Management of Neurologic Diseases

  • Authors: David M. Simpson, MD; Jessica Robinson-Papp, MD (More Info)
  • Editors in Chief: Daniel R. Kuritzkes, MD; Joseph J. Eron, Jr., MD
  • Last Reviewed: 4/1/16 (What's New)

Summary

Introduction

  • Neurologic complications of HIV remain common despite the availability of effective ART
  • HIV-infected patients should be evaluated for possible neurologic symptoms
  • OIs and primary CNS lymphoma occur almost exclusively in patients with marked immunosuppression
  • Other disorders, such as HIV-associated distal symmetric polyneuropathy and HIV-associated dementia, occur at any CD4+ cell count
  • Referral
    • Patients presenting with suspected neurologic conditions should be referred to a neurologist
    • Diagnostic testing should focus on the leading differential diagnoses
    • Common diagnostic studies include neuropsychological testing, neuroimaging, blood tests, CSF examination, electroencephalography, and nerve conduction studies and electromyography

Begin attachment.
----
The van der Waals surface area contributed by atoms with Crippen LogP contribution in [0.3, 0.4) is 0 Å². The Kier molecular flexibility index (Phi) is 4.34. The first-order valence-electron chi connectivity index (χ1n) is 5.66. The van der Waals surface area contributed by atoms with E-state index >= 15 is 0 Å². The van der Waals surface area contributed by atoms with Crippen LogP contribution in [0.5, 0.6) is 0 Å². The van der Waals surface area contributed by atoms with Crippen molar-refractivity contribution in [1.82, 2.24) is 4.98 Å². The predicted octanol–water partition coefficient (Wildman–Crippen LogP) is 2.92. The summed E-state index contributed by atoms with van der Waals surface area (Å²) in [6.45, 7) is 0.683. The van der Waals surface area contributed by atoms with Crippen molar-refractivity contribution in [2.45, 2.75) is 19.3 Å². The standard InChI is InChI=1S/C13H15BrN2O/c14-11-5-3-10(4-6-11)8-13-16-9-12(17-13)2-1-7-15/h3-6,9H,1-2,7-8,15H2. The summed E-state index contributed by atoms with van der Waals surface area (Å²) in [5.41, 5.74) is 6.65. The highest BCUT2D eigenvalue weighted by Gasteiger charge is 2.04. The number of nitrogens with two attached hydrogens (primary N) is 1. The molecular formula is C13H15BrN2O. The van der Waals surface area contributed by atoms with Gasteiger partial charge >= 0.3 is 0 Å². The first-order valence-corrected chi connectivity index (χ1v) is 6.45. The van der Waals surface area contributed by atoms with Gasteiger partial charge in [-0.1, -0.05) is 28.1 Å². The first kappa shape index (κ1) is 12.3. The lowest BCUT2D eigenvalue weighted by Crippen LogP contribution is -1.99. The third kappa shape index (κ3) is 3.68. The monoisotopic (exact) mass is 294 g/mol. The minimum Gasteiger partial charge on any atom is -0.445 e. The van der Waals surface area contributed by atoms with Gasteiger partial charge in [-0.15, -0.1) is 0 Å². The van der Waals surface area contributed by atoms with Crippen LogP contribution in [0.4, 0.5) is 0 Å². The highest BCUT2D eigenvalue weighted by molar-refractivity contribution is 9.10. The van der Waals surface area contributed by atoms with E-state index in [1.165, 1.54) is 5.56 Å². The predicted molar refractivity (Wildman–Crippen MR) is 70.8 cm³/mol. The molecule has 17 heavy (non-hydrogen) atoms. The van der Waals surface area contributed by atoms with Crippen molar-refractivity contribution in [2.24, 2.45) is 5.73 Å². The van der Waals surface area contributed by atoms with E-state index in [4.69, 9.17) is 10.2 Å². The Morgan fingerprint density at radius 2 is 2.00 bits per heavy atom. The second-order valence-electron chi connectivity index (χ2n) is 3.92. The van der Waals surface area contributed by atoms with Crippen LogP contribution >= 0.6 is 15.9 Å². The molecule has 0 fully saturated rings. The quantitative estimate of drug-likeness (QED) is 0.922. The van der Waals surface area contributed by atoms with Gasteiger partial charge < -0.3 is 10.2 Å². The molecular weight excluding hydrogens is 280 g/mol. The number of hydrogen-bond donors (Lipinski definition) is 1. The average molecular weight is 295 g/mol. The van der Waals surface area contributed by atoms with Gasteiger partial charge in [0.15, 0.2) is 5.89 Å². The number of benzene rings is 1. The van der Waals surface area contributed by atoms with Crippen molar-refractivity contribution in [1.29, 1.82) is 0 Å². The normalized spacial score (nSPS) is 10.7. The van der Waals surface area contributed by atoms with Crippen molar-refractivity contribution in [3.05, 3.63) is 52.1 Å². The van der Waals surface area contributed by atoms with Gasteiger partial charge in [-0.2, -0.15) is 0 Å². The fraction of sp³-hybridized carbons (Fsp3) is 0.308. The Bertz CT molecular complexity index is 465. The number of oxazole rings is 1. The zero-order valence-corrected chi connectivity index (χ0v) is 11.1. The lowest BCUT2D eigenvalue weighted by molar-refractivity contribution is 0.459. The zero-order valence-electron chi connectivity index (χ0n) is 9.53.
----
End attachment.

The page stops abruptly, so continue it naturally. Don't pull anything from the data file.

HIV-Associated Neurocognitive Disorders

    Epidemiology and Clinical Presentation
    • HAND is the most common CNS complication of HIV, although severe forms are rare
      • Presents with slowly progressive cognitive decline, with or without depression, withdrawal, and psychomotor slowing
    • Parkinsonian symptoms such as decreased facial expression, mildly increased muscle tone, frontal release signs, and mild slowing of gait are common[...

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